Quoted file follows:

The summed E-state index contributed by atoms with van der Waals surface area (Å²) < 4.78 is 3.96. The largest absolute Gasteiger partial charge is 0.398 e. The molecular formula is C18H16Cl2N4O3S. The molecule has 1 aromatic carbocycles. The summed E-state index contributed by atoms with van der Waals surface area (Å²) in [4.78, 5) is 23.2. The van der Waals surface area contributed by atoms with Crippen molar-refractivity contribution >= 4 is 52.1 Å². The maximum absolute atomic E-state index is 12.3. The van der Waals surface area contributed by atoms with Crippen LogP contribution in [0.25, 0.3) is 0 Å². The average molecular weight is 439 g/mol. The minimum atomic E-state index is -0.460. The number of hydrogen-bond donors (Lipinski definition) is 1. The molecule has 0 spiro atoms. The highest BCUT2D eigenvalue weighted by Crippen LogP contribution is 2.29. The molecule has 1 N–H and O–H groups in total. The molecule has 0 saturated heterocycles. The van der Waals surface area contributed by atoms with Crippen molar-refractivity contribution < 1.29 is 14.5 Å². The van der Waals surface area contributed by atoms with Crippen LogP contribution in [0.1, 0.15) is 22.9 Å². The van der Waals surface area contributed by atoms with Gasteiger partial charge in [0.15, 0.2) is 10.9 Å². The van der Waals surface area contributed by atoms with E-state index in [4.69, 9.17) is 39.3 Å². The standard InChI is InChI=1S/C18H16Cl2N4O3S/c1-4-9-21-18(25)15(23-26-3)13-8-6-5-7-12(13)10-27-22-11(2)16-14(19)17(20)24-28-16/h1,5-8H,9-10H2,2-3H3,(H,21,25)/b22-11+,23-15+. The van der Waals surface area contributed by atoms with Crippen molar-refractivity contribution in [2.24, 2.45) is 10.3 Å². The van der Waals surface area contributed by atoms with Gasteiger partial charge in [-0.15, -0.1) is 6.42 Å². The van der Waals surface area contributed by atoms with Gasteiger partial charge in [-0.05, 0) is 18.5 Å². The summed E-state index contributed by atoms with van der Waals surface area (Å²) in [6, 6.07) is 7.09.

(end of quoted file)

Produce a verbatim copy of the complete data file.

The summed E-state index contributed by atoms with van der Waals surface area (Å²) < 4.78 is 3.96. The largest absolute Gasteiger partial charge is 0.398 e. The molecular formula is C18H16Cl2N4O3S. The molecule has 1 aromatic carbocycles. The summed E-state index contributed by atoms with van der Waals surface area (Å²) in [4.78, 5) is 23.2. The van der Waals surface area contributed by atoms with Crippen molar-refractivity contribution >= 4 is 52.1 Å². The maximum absolute atomic E-state index is 12.3. The van der Waals surface area contributed by atoms with Crippen LogP contribution in [0.25, 0.3) is 0 Å². The average molecular weight is 439 g/mol. The minimum atomic E-state index is -0.460. The number of hydrogen-bond donors (Lipinski definition) is 1. The molecule has 0 spiro atoms. The highest BCUT2D eigenvalue weighted by Crippen LogP contribution is 2.29. The molecule has 1 N–H and O–H groups in total. The molecule has 0 saturated heterocycles. The van der Waals surface area contributed by atoms with Crippen molar-refractivity contribution < 1.29 is 14.5 Å². The van der Waals surface area contributed by atoms with Crippen LogP contribution in [0.1, 0.15) is 22.9 Å². The van der Waals surface area contributed by atoms with Gasteiger partial charge in [0.15, 0.2) is 10.9 Å². The van der Waals surface area contributed by atoms with E-state index in [4.69, 9.17) is 39.3 Å². The standard InChI is InChI=1S/C18H16Cl2N4O3S/c1-4-9-21-18(25)15(23-26-3)13-8-6-5-7-12(13)10-27-22-11(2)16-14(19)17(20)24-28-16/h1,5-8H,9-10H2,2-3H3,(H,21,25)/b22-11+,23-15+. The van der Waals surface area contributed by atoms with Crippen molar-refractivity contribution in [2.24, 2.45) is 10.3 Å². The van der Waals surface area contributed by atoms with Gasteiger partial charge in [-0.15, -0.1) is 6.42 Å². The van der Waals surface area contributed by atoms with Gasteiger partial charge in [-0.05, 0) is 18.5 Å². The summed E-state index contributed by atoms with van der Waals surface area (Å²) in [6, 6.07) is 7.09.